15. Peacekeeping mandates have over time evolved to become more complex and multidimensional. In this regard, Malaysia shares the view that peacekeepers and civilian personnel deployed in the field must be equipped with the necessary skills and knowledge so that they may navigate complex environments involving multiple actors fulfilling diverse roles and mandates.
16. As such, it is important that peacekeeping missions mandated to carry out POC tasks are also supported with adequate means to do so, including the provision of resources and training for this purpose. In this connection, Malaysia believes that standardized training is especially important to ensure clear understanding of the general peacekeeping mandate including the POC component - where applicable – and to take into account gender considerations and sensitivity.
17. Mindful of the need for such multidimensional training, Malaysia’s Peacekeeping Training Center (MPC - established in 1995) has and continues to collaborate with DPKO to provide training on various aspects of peacekeeping for countries in Asia and beyond. To date, MPC has provided training to roughly 2000 peacekeepers from over 50 countries.
18. Most recently, MPC with the assistance of UNDP (United Nations Development Programme) and several donor governments including Japan and Norway has embarked on a new training programme to cater to the complex and multidimensional nature of new peacekeeping mandates.
19. The present phase of the project, which runs from March 2014 to December 2015, involves developing training manuals and modules on gender, cultural diversity in peacekeeping operations and protection of civilians.
20. Malaysia believes that creating an environment conducive for the long-term protection of women and girls is equally important as addressing immediate concerns in conflict situations.
21. In the context of post-conflict peacebuilding, the establishment of a secure environment that would allow for development and growth and for the building of domestic institutions and capacities must be prioritised. Properly implemented, such initiatives would positively contribute in preventing relapse into conflict.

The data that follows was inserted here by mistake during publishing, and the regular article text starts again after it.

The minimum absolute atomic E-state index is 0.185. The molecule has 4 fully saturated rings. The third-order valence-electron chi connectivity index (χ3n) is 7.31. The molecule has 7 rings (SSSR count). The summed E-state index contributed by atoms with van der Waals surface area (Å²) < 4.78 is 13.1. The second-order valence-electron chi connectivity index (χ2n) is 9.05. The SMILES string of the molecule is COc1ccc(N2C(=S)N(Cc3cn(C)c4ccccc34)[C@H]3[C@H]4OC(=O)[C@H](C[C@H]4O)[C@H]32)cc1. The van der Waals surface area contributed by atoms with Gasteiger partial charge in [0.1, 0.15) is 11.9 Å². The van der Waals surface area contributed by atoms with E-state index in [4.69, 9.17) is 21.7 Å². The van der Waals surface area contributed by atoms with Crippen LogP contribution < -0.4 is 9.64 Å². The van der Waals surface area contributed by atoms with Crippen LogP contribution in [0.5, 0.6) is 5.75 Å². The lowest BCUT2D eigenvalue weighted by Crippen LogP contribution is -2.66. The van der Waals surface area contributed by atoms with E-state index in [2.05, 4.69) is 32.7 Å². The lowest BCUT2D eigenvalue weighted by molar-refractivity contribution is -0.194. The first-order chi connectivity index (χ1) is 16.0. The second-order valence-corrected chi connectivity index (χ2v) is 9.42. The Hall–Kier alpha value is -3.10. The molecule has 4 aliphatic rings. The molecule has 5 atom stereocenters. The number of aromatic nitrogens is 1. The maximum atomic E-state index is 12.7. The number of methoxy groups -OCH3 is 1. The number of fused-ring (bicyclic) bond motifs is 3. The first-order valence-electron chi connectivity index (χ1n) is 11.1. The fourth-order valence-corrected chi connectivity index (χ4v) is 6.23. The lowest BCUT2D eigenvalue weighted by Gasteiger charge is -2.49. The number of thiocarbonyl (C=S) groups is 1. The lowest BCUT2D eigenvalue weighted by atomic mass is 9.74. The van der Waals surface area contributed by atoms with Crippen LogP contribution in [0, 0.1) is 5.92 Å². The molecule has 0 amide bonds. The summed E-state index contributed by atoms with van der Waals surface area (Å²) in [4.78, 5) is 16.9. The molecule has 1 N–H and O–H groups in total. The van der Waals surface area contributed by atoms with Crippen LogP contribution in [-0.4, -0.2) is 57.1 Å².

22. Active participation of women and girls must be encouraged so as to ensure that they could contribute towards ensuring that adequate strategies are developed in the post-conflict setting.
23. For example, disarmament, demobilization and reintegration (DDR) programmes must be able to address the needs of former women and girl-combatants who often face stigmatization for their non-traditional involvement in conflict.
24. Given that women are often thrust into positions of responsibility in times of conflict and in the post-conflict scenario, Malaysia believes that women and girls must be given the tools and the opportunity to rebuild their lives through education and economic opportunities.
25. On a related note, ensuring accountability and justice for serious violations committed is also a crucial means of guaranteeing long-term protection for women and girls. We view that tackling impunity through strengthened justice mechanisms should be made a priority.
26. We hope that the discussion today provides valuable perspectives that will be taken into account in the various review processes that are ongoing this year, including the Global Study and High Level Review on the implementation of Resolution 1325.
27. The intersection of the peace operations, peacebuilding and women, peace and security reviews provides a unique opportunity to ensure that the rights of women and girls are threaded throughout the efforts to maintain international peace and security.
I thank you, Mr. President.